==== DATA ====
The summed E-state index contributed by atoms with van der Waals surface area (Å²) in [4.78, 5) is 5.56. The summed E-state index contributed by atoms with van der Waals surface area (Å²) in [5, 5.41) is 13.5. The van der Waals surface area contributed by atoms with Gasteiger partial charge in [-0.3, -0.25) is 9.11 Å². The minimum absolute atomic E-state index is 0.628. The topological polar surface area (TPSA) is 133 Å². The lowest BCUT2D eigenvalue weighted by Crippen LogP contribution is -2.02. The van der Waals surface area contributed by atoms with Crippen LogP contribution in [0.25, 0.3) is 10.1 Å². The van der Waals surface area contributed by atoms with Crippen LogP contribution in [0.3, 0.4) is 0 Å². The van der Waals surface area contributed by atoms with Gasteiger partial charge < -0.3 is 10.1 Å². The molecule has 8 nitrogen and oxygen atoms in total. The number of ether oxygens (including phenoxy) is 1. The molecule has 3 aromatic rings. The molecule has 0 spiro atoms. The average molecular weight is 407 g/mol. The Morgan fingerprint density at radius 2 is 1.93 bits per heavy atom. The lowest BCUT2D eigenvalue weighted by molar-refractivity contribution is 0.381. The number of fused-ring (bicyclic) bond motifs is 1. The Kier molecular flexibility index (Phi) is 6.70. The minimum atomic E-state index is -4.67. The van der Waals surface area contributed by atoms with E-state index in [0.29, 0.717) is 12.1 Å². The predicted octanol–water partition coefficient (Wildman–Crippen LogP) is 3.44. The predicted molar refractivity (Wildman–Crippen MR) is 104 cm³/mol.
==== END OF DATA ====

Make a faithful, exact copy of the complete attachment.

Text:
The summed E-state index contributed by atoms with van der Waals surface area (Å²) in [4.78, 5) is 5.56. The summed E-state index contributed by atoms with van der Waals surface area (Å²) in [5, 5.41) is 13.5. The van der Waals surface area contributed by atoms with Gasteiger partial charge in [-0.3, -0.25) is 9.11 Å². The minimum absolute atomic E-state index is 0.628. The topological polar surface area (TPSA) is 133 Å². The lowest BCUT2D eigenvalue weighted by Crippen LogP contribution is -2.02. The van der Waals surface area contributed by atoms with Crippen LogP contribution in [0.25, 0.3) is 10.1 Å². The van der Waals surface area contributed by atoms with Crippen LogP contribution in [0.3, 0.4) is 0 Å². The van der Waals surface area contributed by atoms with Gasteiger partial charge < -0.3 is 10.1 Å². The molecule has 8 nitrogen and oxygen atoms in total. The number of ether oxygens (including phenoxy) is 1. The molecule has 3 aromatic rings. The molecule has 0 spiro atoms. The average molecular weight is 407 g/mol. The Morgan fingerprint density at radius 2 is 1.93 bits per heavy atom. The lowest BCUT2D eigenvalue weighted by molar-refractivity contribution is 0.381. The number of fused-ring (bicyclic) bond motifs is 1. The Kier molecular flexibility index (Phi) is 6.70. The minimum atomic E-state index is -4.67. The van der Waals surface area contributed by atoms with E-state index in [0.29, 0.717) is 12.1 Å². The predicted octanol–water partition coefficient (Wildman–Crippen LogP) is 3.44. The predicted molar refractivity (Wildman–Crippen MR) is 104 cm³/mol.